Israeli hyperbole: The art of deception

How Israel keeps its foes and friends on the defensive.

Prime Minister Benjamin Netanyahu of Israel uses a cartoon-like diagram of a bomb to dramatise his claim of Iran getting closer to producing a nuclear weapon, during his address to the UN General Assembly in New York on September 27, 2012 [File: AP/Richard Drew]

Israeli hyperbole is as old as the Israeli state. It is tautological, serving as the raison d’être and modus operandi of Israel, the garrison state. It is farcical, fantastical, and also dangerous in the way it surpasses mere rhetoric to shape the country’s strategy in Palestine and the Middle East in general.

For decades, Israel hyped and manufactured threats – grave threats, existential threats – using them as a pretext for preemptive wars and justification for holding onto occupied territories. It demonised the Palestinians and the Arabs as hateful “terrorists” bent on the destruction of Israel. It exaggerated Iran’s capacity and intention to develop and deploy nuclear weapons. And of late, its spokespersons and supporters have invariably charged critics with anti-Semitism.

Israel has skillfully and successfully peddled and amplified these and other charges, especially after its 1967 war victory and occupation, elevating hyperbole into an art form of deception, extortion, and propaganda. It has regularly claimed that for the sake of its national security, even survival, it had “ein breira” (no alternative) but to launch into this or that illegal or horrific invasion, occupation, mass incarceration, assassination, or preemptive attack.

So, it should have come as no surprise when, last month, Israel designated six prominent Palestinian human rights groups as “terrorist organisations”, only a few days before announcing a big settlement expansion in the occupied West Bank. Though largely fabricated or unsubstantiated, the designation has put the Palestinians on the defensive and shifted the international attention away from Israel’s own occupation and terror.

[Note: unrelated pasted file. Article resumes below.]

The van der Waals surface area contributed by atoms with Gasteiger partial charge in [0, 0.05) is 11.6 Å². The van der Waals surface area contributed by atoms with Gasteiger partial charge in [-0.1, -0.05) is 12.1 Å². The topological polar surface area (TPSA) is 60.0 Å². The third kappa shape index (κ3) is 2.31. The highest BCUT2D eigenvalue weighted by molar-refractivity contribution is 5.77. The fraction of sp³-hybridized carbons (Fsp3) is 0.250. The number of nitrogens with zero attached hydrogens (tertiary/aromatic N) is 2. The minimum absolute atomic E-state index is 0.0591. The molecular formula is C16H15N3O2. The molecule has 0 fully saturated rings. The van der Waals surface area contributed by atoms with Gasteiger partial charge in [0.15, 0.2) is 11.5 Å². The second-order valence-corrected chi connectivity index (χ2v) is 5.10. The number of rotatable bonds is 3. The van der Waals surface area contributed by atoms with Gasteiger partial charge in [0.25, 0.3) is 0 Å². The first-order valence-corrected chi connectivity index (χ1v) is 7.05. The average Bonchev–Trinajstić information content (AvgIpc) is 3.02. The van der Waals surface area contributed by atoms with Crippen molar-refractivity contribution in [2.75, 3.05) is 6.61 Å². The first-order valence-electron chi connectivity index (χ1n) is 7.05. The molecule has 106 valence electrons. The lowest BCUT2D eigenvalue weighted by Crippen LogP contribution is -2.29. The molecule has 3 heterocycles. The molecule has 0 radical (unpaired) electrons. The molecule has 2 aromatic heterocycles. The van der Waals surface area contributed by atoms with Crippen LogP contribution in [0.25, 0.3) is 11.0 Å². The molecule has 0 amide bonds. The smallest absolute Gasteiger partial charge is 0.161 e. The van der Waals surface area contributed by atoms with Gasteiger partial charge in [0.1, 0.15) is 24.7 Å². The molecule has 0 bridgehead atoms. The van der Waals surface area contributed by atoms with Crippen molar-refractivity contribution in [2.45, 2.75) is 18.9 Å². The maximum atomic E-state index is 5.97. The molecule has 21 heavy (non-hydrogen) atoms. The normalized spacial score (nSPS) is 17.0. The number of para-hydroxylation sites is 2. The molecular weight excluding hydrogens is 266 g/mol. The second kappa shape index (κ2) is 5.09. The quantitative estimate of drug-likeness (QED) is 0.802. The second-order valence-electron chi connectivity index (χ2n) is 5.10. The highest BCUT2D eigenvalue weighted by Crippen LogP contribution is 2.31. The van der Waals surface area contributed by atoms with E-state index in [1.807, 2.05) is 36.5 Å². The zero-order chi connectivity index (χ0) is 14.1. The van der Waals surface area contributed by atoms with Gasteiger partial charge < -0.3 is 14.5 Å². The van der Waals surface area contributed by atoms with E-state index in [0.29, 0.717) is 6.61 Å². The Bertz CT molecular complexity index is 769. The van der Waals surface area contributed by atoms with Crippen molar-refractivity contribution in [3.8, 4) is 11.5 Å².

The Israeli responsible for both decisions is none other than the war general cum defence minister Benny Gantz. It was he who led the Israeli assault against the Gaza Strip in 2014 and who stands accused of war crimes for the death of more than 2,000 Palestinians, including more than 500 children. And it was he who ran for parliament in 2019 on a record of bloodshed, boasting of killing 1,364 “terrorists”, read civilians.

Does this sound like a person with any legitimacy to judge Palestinians? Indeed, do occupiers have any legitimacy to judge the occupied?

Well, he is not alone. In fact, Gantz echoes a whole class of hysteric cynics, no less his current and previous bosses, premiers Naftali Bennett and Benjamin Netanyahu.

In 2015, Bennett, the religious extremist settler leader cum minister of education, called Israel’s rather moderate partner, President Mahmoud Abbas, “a terrorist”, and declared that Israel “should not speak with him”. Today, Prime Minister Bennett uses the same pretext to boycott Abbas and evade any meaningful diplomacy with the Palestinians. Of course, he is also punishing the Palestinian president for taking Israel to the International Criminal Court for its war crimes in Palestine.

Israel does not only hype and deflect charges of its own state terrorism; it does the same on the nuclear front as well.

For almost three decades, Israel’s longest-serving prime minister, Netanyahu, led the charge against Iran, accusing it of secretly developing nuclear weapons for use against Israel, and advocated for nothing short of sweeping sanctions and/or preferably war against the Iranian regime. Israel has claimed Iran would produce a bomb by 1998, 1999, 2000, 2004, 2005, 2010, 2011, 2013, 2014 and 2015 and almost every year since.